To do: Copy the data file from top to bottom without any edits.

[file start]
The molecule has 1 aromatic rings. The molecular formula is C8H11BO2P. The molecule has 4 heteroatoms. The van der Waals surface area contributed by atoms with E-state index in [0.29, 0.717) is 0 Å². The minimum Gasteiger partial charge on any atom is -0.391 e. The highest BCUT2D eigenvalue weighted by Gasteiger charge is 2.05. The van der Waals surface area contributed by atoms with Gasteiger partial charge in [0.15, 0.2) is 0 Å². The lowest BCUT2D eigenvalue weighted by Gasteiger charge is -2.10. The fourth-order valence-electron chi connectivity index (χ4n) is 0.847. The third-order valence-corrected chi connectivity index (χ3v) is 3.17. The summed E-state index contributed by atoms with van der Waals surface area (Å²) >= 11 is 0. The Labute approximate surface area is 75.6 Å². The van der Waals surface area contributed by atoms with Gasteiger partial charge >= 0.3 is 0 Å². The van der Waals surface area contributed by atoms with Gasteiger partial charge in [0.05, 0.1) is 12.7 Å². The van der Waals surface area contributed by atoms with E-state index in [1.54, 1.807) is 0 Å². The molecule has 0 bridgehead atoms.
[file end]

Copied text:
The molecule has 1 aromatic rings. The molecular formula is C8H11BO2P. The molecule has 4 heteroatoms. The van der Waals surface area contributed by atoms with E-state index in [0.29, 0.717) is 0 Å². The minimum Gasteiger partial charge on any atom is -0.391 e. The highest BCUT2D eigenvalue weighted by Gasteiger charge is 2.05. The van der Waals surface area contributed by atoms with Gasteiger partial charge in [0.15, 0.2) is 0 Å². The lowest BCUT2D eigenvalue weighted by Gasteiger charge is -2.10. The fourth-order valence-electron chi connectivity index (χ4n) is 0.847. The third-order valence-corrected chi connectivity index (χ3v) is 3.17. The summed E-state index contributed by atoms with van der Waals surface area (Å²) >= 11 is 0. The Labute approximate surface area is 75.6 Å². The van der Waals surface area contributed by atoms with Gasteiger partial charge >= 0.3 is 0 Å². The van der Waals surface area contributed by atoms with Gasteiger partial charge in [0.05, 0.1) is 12.7 Å². The van der Waals surface area contributed by atoms with E-state index in [1.54, 1.807) is 0 Å². The molecule has 0 bridgehead atoms.